President Obama puts the chance of translating this interim agreement into a comprehensive deal to ensure that Iran cannot build a nuclear weapon at less than 50 percent. The Iranian deputy foreign minister, Abbas Araqchi, believes that may be high—and points out that nothing the Iranians have accepted is irreversible. Indeed, he says they can undo the steps they have taken, including suspending the enrichment of uranium to 20 percent, in a day. The U.S. government, meanwhile, says that this first-step agreement offers Iran very limited sanctions relief. And with the sanctions architecture intact, the United States can quickly ratchet up the pressures on the Islamic Republic if it violates the deal or if a comprehensive deal proves unachievable.

Why are both sides so downbeat? And what will give us the best chance of producing a lasting agreement?

To begin with, the comprehensive deal will be difficult to achieve precisely because it is about rollback. The interim agreement, officially called the Joint Plan of Action, was essentially a “cap for a cap.” The Iranians cap their program in the sense that they agree not to add to the number of centrifuges or to the overall amount of enriched uranium they have accumulated at the 5 percent level (though they must reduce to zero the 20 percent enriched material they have already accumulated). The Iranians are, however, allowed to build new centrifuges to replace ones that are damaged or break down, and they may continue research on even more modern and efficient centrifuges. In return, the United States promised to adopt no new sanctions for the next 6 months, while relaxing sanctions related to petrochemicals, precious metals and the Iranian automobile industry and allowing Iran to access $4.2 billion in previously blocked funds.

Producing a cap for cap was not easy, but is far less difficult than producing a rollback for a rollback. And that is what the negotiations are now about: Can the United States and its allies get the Iranians to roll back their nuclear program and infrastructure in return for a rollback of the sanctions on banking, commerce, shipping and insurance that have proven so onerous to the Iranian economy?

It should be doable in theory. After all, the U.S. position—and that of the so-called P5+1 grouping of world powers, America’s partners in these negotiations—is that Iran can possess civil nuclear power so long as it is not in a position to break out to a nuclear weapons capability. That is what the Iranians say they are doing: They insist that they only seek civil nuclear energy and don’t want nuclear weapons. Their president, Hassan Rouhani, has even said that Iran is prepared to adopt transparency measures to assure the rest of the world of Iran’s intentions. But in practice, what theoretically sounds bridgeable may not be so easy, particularly given the legacy of distrust and the scope of the Iranian nuclear program.

Consider, at a minimum, two elements of that legacy from a U.S. perspective. The Iranians have yet to answer the International Atomic Energy Agency’s questions about the “possible military dimensions” of their nuclear program, which involves, among other things, experimentation with nuclear trigger devices; in addition, they have now built nearly 20,000 centrifuges and accumulated approximately 5-6 bombs’ worth of enriched uranium. And you can throw in a third suspicious element: Iran’s infrastructure also includes the development of a heavy-water plant that is grossly inefficient for producing electricity, but not for generating plutonium for nuclear weapons.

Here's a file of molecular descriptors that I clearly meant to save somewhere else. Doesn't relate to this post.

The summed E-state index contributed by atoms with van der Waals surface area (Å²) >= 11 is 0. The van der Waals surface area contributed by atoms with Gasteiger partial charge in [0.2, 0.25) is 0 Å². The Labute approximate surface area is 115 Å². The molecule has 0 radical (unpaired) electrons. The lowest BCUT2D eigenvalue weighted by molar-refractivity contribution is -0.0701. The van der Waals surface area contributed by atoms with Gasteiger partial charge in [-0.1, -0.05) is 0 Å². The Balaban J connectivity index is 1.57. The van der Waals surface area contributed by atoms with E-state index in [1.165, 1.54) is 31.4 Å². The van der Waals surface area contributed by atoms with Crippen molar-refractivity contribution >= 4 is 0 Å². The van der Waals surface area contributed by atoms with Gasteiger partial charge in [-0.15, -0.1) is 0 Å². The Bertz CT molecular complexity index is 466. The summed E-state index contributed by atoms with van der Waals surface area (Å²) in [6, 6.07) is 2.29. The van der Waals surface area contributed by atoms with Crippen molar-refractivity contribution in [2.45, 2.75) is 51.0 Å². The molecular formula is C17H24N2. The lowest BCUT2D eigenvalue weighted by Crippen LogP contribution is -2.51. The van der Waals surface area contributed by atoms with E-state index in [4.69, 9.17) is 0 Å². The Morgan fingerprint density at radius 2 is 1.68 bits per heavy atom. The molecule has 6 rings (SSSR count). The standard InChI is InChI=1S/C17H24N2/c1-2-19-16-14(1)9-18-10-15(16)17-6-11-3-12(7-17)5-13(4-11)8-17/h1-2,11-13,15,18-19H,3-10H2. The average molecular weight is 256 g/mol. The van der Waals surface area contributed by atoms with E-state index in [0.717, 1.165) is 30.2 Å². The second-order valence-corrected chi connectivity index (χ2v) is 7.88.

With the Iranians proclaiming that their nuclear infrastructure is about their dignity and independence—and that international demands are about denying them each—one can assume that they will resist an extensive rollback of their program. Yet, they will not get the extensive sanctions rollback they seek without a massive reduction in their nuclear infrastructure. While the Obama administration is not demanding zero enrichment and the complete dismantlement of Iran’s enrichment facilities, as some on Capitol Hill are calling for, it is not prepared to accept Iran as a nuclear threshold state. In other words, Iran must not be left with a nuclear infrastructure that is sufficiently robust and advanced that it can break out to nuclear weapons at a time of its choosing.

How far back is rolled back enough? President Obama has said publicly that Iran can’t have either a heavy water plant or its enrichment facility at Fordow, and it must also reduce the number of its centrifuges—though he has maintained ambiguity on what that number would be. I am one of those who believe that the United States can accept a limited enrichment program for Iran, but I think the number of centrifuges must be small, certainly less than 10 percent of what they have now (nearly 20,000). That number, moreover, cannot include any next-generation centrifuges, which even now the Iranians are trying improve with new advances. In addition, Iran must have less than a bomb’s worth of accumulated enriched uranium in the country. All that will be a bitter pill for the Islamic Republic to swallow.

Indeed, there is nothing in what Supreme Leader Ayatollah Ali Khamenei, President Rouhani or Foreign Minister Javad Zarif are now saying that suggests they believe they will have to reduce their program along these lines. Their concept at this point would no doubt leave them as a nuclear threshold state. Many observers, me included, believe that has been their goal all along.